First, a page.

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Blood Purif. 2015;39(1-3):70-3. doi: 10.1159/000368972. Epub 2015 Jan 20.

Ultrafiltration failure in peritoneal dialysis: a pathophysiologic approach.

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University of Colorado School of Medicine, Aurora, Colo., USA.



Ultrafiltration failure is a significant cause of technique failure for peritoneal dialysis and subsequent transfer to hemodialysis.


Ultrafiltration failure is defined as failure to achieve at least 400 ml of net ultrafiltration during a 4 h dwell using 4.25% dextrose. Four major causes of ultrafiltration failure have been described. A highly effective peritoneal surface area is characterized by transition to a very rapid transport state with D/P creatinine >0.81. Low osmotic conductance to glucose is characterized by attenuation of sodium sieving and decreased peritoneal free water clearance to <26% of total ultrafiltration in the first hour of a dwell. Low effective peritoneal surface area manifests with decreases in the transport of both solute and water. A high total peritoneal fluid loss rate is the most difficult to diagnose clinically; failure to achieve ultrafiltration with an 8-10 h icodextrin dwell may provide a clue to diagnosis.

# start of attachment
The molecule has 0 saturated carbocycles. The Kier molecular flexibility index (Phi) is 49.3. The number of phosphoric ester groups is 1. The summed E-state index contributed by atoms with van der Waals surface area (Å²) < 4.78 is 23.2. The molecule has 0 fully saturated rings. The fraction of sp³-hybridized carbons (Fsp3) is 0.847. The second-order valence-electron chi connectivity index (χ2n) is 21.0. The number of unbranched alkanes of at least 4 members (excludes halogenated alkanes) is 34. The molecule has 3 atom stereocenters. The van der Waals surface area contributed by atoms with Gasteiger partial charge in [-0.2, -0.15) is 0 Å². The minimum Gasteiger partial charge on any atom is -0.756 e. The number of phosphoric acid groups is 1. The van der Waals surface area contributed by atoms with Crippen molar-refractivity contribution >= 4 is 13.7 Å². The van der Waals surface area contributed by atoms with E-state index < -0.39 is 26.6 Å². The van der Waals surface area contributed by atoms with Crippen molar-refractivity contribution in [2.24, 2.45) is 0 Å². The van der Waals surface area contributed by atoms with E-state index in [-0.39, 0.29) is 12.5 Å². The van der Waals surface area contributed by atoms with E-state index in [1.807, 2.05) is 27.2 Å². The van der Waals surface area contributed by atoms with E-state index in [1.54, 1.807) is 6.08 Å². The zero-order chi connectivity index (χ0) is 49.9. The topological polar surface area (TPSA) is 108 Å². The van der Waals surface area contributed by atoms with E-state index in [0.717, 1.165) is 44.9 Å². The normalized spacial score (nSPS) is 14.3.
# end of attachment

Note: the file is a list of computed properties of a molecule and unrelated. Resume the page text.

Knowledge of the specific pathophysiology of the various causes of ultrafiltration failure will aid in the diagnosis thereof.

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